In the development of Bobby Roode, TNA has been using the EXACT formula I've laid out for the perfect heel.....is that a coincidence? I'd like to think not. Have you ever SEEN an episode of a wrestling show, and I don't care what the promotion is, but there's a brawl brewing and the crowd erupts with a chant...."LET THEM FIGHT!" They yell from the rafters. For once, TNA gives the fans a long segment where the brawl is on and there is no one to stop it from happening. Whatever the reason, the officials, trainers, AND security was nowhere to be found and, as someone who has participated in the shout once or twice.....I LOVED EVERY MINUTE OF IT!
In this column, I would like to cover a couple of things......for one, the main event scene. This has been the subject of so much debate amongst the internet wrestling community about how TNA is doing things. The second item on the docket is a the role of a General Manager as it relates to the talent on screen. I'm going to use WWE's old model as a template and do a few comparisons. SO, without further ado, here we go.....
I feel the need to ask this because it BEGS to be asked....what's the next logical step when you have had two or three contenders, each wanting their own title shot because they believe the system is cheating them? I feel compelled to ask that, because as far as some critics are concerned, "this makes no sense". I would like to believe that these critics are kidding, but some are downright serious. Were I in the decision-making places, tucked into my little office, I think I would HAVE to pull rank and divide the allegiances. When a title is on the line, there is some sense of urgency, I want to believe, that rates higher than personal loyalty....at least in a storyline. When you have one contender who is not only breaking rules without remorse aligning with the World Champ, but is demanding a title shot (as Ray is), I see no other choice but to give it to him, with a twist. I say throw in an elimination stipulation where if he's eliminated, he can't challenge for 3 months. How about THAT!?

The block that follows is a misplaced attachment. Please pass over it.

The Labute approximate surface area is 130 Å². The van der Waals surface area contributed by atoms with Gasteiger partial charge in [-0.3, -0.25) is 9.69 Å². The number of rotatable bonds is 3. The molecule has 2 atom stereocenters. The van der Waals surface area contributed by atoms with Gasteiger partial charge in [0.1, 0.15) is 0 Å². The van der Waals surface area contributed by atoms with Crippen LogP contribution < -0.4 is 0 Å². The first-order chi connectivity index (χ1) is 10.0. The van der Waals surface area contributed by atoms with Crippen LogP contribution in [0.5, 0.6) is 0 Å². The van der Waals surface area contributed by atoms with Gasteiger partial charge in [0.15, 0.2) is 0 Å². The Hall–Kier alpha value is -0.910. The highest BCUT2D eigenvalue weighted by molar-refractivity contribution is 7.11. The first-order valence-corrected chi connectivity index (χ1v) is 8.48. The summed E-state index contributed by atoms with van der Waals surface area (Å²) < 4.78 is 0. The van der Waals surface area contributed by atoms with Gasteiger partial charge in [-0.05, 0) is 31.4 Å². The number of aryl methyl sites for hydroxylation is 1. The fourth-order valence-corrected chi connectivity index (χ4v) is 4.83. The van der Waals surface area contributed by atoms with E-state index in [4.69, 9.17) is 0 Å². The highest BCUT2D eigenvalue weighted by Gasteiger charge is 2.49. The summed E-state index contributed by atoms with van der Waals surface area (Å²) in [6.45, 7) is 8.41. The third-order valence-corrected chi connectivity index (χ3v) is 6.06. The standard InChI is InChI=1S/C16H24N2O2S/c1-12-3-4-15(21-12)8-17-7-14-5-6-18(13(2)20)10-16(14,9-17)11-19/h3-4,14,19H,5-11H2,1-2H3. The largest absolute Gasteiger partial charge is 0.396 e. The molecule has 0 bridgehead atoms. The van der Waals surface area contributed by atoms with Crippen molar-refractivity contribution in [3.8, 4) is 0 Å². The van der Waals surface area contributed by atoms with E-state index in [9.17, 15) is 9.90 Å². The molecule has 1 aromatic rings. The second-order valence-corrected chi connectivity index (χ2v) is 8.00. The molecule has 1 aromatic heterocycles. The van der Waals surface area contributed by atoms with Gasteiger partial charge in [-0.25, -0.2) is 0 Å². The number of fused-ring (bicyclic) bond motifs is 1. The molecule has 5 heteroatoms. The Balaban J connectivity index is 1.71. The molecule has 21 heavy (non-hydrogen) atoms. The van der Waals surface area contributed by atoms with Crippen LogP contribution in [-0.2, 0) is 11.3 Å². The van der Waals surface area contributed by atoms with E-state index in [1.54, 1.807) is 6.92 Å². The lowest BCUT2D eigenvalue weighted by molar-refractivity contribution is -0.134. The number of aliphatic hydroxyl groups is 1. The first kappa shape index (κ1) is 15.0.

I HAVE to know. I'm pressed to ask. What does a GREAT General Manager look like? I had one critic tell me, personally, that a GM isn't supposed to be an enforcer to maintain order for the product. Okay, Mr. Laurinitis, you don't have to get involved because things NEVER escalate to a level that makes it NECESSARY to get physically involved. Another reason why TNA is superior? Chaos is interesting....Chaos makes it possible for the roster to be used in a very unique way. It makes it critical for the GM to be tough AND have the ability to challenge for claims of superiority. Sting can use a weapon to make a statement to the roster in a similar way that Stone Cold Steve Austin did as a co-General Manager. The difference? The Austin story made a point to avoid physical contact, lest Austin is allowed to come unglued on someone. That made it interesting. In TNA's version, no one's afraid to lay a hand on Sting, which makes the power struggle that much more interesting, at least to me. It makes for challenges in storyline writing.
In any case, a General Manager is supposed to be able to maintain order, whether on a peaceful show where people behave, for the most part OR on a show where the villains are actually looking to run the asylum themselves. TNA is committed, folks. They are focused upon making their show interesting and a little bit of anarchy makes the show edgy and puts a unique perspective on the screen.